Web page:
January 9, 2007
Jet Engine Flaws, Inadequate Industry Training
Still a Concern
Pinnacle 3701 Sunshine Meeting Shows Progress Still Needed
WASHINGTON, D.C.— Capt. Wakefield Gordon, Chairman of the Pinnacle Master Executive Council of the Air Line Pilots Association, International, issued the following statement at the conclusion of the National Transportation Safety Board Sunshine Meeting on the Pinnacle Airlines Flight 3701 accident that took place on Oct. 14, 2004, in Jefferson City, Mo.
“First and foremost, we seek to honor our colleagues who lost their lives on that terrible day today by learning and applying every lesson we can from this accident. We are encouraged at the degree to which the Board explored the many complex factors leading to the loss of this aircraft.
“When the situation initially became hazardous, the pilots had every reason to believe that they would be able to restart the engines. If just one of the engines had restarted, this tragic accident would not have occurred.
“The pilots attempted to restart their engines utilizing the aircraft’s auxiliary power unit multiple times. The Board determined that both engines failed to restart because they had suffered ‘core lock,’ a safety risk previously known only to engine and aircraft manufacturers and about which the airline and the pilots knew nothing.
“While the FAA’s Special Airworthiness Information Bulletin, which was issued on June 2, 2005, instructs pilots about how to avoid the ‘core lock’ danger, it came far too late for our lost colleagues. Unfortunately, aircraft manufacturers have done woefully little since the accident to address the threat of core lock. The NTSB recommendations urging better information in flight manuals to help crews understand and cope with the core lock phenomenon are a solid step forward, as are recommendations addressing design and testing processes for engines. However, the FAA must act swiftly to ensure manufacturers and airline managements make the recommendations a reality.
“The Board’s deliberations made it clear that pilot training programs have not kept up with the realities of the marketplace. The same training methods are employed today as were used 15 years ago. Regional airlines are among the fastest growing segments of the airline industry and pilots often have less time to gain first-hand experience with an aircraft before assuming command. All carriers must provide comprehensive operational training to address this lack of hands-on experience and to better prepare their pilots for the transition to jet aircraft.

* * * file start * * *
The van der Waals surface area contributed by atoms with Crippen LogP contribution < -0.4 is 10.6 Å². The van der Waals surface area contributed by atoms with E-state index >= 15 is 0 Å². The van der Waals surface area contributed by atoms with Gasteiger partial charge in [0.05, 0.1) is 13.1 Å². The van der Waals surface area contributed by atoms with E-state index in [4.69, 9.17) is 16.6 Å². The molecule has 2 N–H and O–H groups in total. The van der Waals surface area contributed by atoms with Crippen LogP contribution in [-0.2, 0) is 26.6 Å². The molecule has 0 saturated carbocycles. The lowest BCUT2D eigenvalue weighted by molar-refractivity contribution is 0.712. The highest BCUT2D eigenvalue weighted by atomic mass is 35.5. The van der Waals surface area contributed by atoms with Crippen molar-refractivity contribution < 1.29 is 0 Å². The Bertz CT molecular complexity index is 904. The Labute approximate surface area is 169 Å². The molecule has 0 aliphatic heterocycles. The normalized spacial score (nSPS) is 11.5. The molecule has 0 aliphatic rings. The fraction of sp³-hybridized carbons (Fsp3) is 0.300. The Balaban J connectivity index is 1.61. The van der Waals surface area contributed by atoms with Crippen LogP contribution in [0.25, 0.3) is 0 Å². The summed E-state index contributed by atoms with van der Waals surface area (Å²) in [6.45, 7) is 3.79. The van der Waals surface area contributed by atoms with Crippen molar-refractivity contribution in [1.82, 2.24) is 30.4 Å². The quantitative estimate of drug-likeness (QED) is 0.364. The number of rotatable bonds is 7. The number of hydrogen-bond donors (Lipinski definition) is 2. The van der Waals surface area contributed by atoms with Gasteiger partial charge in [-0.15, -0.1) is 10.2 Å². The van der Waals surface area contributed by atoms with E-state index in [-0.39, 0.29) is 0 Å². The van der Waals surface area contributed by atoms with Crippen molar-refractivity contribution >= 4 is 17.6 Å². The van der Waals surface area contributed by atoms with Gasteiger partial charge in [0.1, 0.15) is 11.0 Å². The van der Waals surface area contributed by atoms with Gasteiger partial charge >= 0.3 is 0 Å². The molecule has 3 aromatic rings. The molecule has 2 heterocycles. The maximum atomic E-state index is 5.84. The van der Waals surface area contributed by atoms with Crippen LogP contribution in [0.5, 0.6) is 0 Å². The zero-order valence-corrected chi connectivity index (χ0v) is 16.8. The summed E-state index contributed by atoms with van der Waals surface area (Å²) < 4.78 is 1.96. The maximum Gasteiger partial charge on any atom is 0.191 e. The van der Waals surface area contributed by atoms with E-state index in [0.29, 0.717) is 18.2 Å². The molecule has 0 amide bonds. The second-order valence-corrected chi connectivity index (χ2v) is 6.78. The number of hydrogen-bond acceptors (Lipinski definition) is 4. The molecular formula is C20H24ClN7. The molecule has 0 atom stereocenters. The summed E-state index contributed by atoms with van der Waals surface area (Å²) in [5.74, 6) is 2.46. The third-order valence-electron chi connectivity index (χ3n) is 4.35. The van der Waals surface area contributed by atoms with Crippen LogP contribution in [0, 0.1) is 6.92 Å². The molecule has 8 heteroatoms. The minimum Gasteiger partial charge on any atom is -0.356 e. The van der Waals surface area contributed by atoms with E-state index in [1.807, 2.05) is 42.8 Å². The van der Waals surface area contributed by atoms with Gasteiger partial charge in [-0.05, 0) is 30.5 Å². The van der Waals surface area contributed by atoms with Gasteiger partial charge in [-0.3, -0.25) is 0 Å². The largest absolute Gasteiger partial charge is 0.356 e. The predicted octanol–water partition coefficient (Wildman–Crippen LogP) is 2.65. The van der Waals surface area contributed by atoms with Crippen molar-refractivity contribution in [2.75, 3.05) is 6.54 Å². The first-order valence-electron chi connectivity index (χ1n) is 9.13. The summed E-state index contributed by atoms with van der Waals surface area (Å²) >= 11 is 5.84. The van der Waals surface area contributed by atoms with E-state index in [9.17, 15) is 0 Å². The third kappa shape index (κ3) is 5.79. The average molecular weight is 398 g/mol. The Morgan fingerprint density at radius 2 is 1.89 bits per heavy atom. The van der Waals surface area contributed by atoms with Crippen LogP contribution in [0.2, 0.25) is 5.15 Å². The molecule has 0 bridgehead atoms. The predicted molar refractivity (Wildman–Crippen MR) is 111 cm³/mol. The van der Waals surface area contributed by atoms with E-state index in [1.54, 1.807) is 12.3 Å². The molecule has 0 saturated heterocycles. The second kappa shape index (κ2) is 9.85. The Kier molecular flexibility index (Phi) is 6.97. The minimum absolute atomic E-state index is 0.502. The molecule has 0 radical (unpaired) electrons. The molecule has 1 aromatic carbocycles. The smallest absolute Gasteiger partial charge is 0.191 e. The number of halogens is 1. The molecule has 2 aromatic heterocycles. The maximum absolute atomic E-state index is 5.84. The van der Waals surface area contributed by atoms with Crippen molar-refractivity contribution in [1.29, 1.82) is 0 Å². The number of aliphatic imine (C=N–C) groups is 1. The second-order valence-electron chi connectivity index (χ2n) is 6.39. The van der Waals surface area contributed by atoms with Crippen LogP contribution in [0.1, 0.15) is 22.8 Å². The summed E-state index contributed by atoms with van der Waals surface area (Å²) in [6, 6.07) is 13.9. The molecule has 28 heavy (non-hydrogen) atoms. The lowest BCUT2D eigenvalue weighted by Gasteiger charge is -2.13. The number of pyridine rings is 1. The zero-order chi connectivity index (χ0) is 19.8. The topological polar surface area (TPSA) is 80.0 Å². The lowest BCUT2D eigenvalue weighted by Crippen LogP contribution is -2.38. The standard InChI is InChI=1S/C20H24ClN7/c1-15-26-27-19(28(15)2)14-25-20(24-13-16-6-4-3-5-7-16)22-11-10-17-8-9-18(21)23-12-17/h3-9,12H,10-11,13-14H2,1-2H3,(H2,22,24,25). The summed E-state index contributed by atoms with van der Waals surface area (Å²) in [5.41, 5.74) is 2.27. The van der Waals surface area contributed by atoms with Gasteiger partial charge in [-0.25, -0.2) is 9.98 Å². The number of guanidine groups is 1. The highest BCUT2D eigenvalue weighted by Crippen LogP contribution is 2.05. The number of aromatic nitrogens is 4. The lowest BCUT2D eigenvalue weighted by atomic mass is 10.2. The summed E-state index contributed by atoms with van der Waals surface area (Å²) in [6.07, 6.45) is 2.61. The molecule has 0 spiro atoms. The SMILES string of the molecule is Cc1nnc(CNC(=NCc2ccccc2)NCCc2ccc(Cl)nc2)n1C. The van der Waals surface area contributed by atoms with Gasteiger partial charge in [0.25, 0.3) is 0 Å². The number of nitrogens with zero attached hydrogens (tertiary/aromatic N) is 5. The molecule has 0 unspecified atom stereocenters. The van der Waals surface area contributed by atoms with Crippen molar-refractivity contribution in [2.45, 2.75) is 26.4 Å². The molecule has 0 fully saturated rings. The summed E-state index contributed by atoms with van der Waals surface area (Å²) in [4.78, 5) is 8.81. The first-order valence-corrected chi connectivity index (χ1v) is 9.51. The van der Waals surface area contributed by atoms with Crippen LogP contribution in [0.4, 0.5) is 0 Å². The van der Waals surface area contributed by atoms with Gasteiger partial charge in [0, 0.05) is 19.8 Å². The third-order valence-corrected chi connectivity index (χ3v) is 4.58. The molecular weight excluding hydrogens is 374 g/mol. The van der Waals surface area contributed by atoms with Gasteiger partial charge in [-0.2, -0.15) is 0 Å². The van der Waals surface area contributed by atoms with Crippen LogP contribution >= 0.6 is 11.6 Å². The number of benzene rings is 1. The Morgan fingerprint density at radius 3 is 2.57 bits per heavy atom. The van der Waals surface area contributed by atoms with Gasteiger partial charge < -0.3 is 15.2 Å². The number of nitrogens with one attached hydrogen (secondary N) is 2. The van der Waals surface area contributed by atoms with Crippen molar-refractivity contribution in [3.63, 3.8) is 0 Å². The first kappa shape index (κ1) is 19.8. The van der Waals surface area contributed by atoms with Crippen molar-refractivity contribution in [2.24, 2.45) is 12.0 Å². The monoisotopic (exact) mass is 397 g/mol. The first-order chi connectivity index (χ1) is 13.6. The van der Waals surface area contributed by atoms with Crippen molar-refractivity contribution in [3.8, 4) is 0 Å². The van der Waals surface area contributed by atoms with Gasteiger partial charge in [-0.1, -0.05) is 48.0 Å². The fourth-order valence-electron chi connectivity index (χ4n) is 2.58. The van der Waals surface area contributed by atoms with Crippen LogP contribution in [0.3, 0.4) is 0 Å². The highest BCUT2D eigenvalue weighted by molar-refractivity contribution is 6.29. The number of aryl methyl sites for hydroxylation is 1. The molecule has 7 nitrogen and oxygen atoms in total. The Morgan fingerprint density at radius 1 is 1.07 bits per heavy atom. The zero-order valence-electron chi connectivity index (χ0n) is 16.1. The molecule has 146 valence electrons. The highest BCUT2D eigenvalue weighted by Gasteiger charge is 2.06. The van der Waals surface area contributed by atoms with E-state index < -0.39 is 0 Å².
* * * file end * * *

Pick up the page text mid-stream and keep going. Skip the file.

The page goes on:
“Pinnacle Airlines has taken encouraging steps in instituting the non-punitive voluntary safety reporting programs that help identify aviation safety hazards before accidents occur. These programs will give airlines the ability to adjust training programs and focus more on areas where more detailed training is necessary. We look forward to working together to realize the potential of this important safety improvement.
“Other outstanding training issues exist. The Pinnacle Airlines 3701 accident provides proof that this aircraft will stall at 41,000 feet, yet some simulators do not accurately replicate that performance. In addition, effective high altitude stall recovery techniques are not fully trained. The crew performed the recovery exactly in the manner in which they were trained.
“Today’s meeting shows that we have not yet done all we can to resolve the core lock hazard and the training deficiencies that contributed to this accident. ALPA stands ready to work together with FAA and industry to help ensure a similar accident could not happen again.”
The Air Line Pilots Association, International is the largest airline pilot union in the world and represents 60,000 pilots who fly for 40 U.S. and Canadian airlines. Visit ALPA on the web at www.alpa.org.
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ALPA CONTACT: Linda Shotwell, (703) 481-4440